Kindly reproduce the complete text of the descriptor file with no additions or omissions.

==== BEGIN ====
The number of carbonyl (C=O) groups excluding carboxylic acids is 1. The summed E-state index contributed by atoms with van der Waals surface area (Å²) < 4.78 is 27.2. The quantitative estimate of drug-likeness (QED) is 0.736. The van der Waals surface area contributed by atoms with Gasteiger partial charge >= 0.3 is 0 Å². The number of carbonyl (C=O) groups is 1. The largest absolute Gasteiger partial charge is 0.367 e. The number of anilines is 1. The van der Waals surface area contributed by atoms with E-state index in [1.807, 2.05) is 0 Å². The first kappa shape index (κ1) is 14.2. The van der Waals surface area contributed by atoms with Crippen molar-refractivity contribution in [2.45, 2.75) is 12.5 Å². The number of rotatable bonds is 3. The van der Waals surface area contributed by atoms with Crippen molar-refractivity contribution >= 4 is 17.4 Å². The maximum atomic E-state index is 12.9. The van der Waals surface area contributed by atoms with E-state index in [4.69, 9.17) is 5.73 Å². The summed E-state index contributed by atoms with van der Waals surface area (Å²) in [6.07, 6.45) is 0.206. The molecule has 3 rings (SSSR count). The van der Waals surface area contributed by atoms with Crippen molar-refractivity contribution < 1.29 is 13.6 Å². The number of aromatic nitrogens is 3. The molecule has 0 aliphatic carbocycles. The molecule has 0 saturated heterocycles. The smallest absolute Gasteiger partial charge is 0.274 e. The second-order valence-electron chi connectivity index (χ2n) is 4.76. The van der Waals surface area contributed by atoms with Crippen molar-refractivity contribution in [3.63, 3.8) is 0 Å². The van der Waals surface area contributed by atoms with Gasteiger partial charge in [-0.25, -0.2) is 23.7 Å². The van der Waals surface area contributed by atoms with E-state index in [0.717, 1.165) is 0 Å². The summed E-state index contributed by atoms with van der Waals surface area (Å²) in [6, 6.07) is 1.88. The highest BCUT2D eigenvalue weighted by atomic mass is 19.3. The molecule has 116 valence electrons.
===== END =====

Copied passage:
The number of carbonyl (C=O) groups excluding carboxylic acids is 1. The summed E-state index contributed by atoms with van der Waals surface area (Å²) < 4.78 is 27.2. The quantitative estimate of drug-likeness (QED) is 0.736. The van der Waals surface area contributed by atoms with Gasteiger partial charge >= 0.3 is 0 Å². The number of carbonyl (C=O) groups is 1. The largest absolute Gasteiger partial charge is 0.367 e. The number of anilines is 1. The van der Waals surface area contributed by atoms with E-state index in [1.807, 2.05) is 0 Å². The first kappa shape index (κ1) is 14.2. The van der Waals surface area contributed by atoms with Crippen molar-refractivity contribution in [2.45, 2.75) is 12.5 Å². The number of rotatable bonds is 3. The van der Waals surface area contributed by atoms with Crippen molar-refractivity contribution >= 4 is 17.4 Å². The maximum atomic E-state index is 12.9. The van der Waals surface area contributed by atoms with E-state index in [4.69, 9.17) is 5.73 Å². The summed E-state index contributed by atoms with van der Waals surface area (Å²) in [6.07, 6.45) is 0.206. The molecule has 3 rings (SSSR count). The van der Waals surface area contributed by atoms with Crippen molar-refractivity contribution < 1.29 is 13.6 Å². The number of aromatic nitrogens is 3. The molecule has 0 aliphatic carbocycles. The molecule has 0 saturated heterocycles. The smallest absolute Gasteiger partial charge is 0.274 e. The second-order valence-electron chi connectivity index (χ2n) is 4.76. The van der Waals surface area contributed by atoms with Crippen molar-refractivity contribution in [3.63, 3.8) is 0 Å². The van der Waals surface area contributed by atoms with Gasteiger partial charge in [-0.25, -0.2) is 23.7 Å². The van der Waals surface area contributed by atoms with E-state index in [0.717, 1.165) is 0 Å². The summed E-state index contributed by atoms with van der Waals surface area (Å²) in [6, 6.07) is 1.88. The highest BCUT2D eigenvalue weighted by atomic mass is 19.3. The molecule has 116 valence electrons.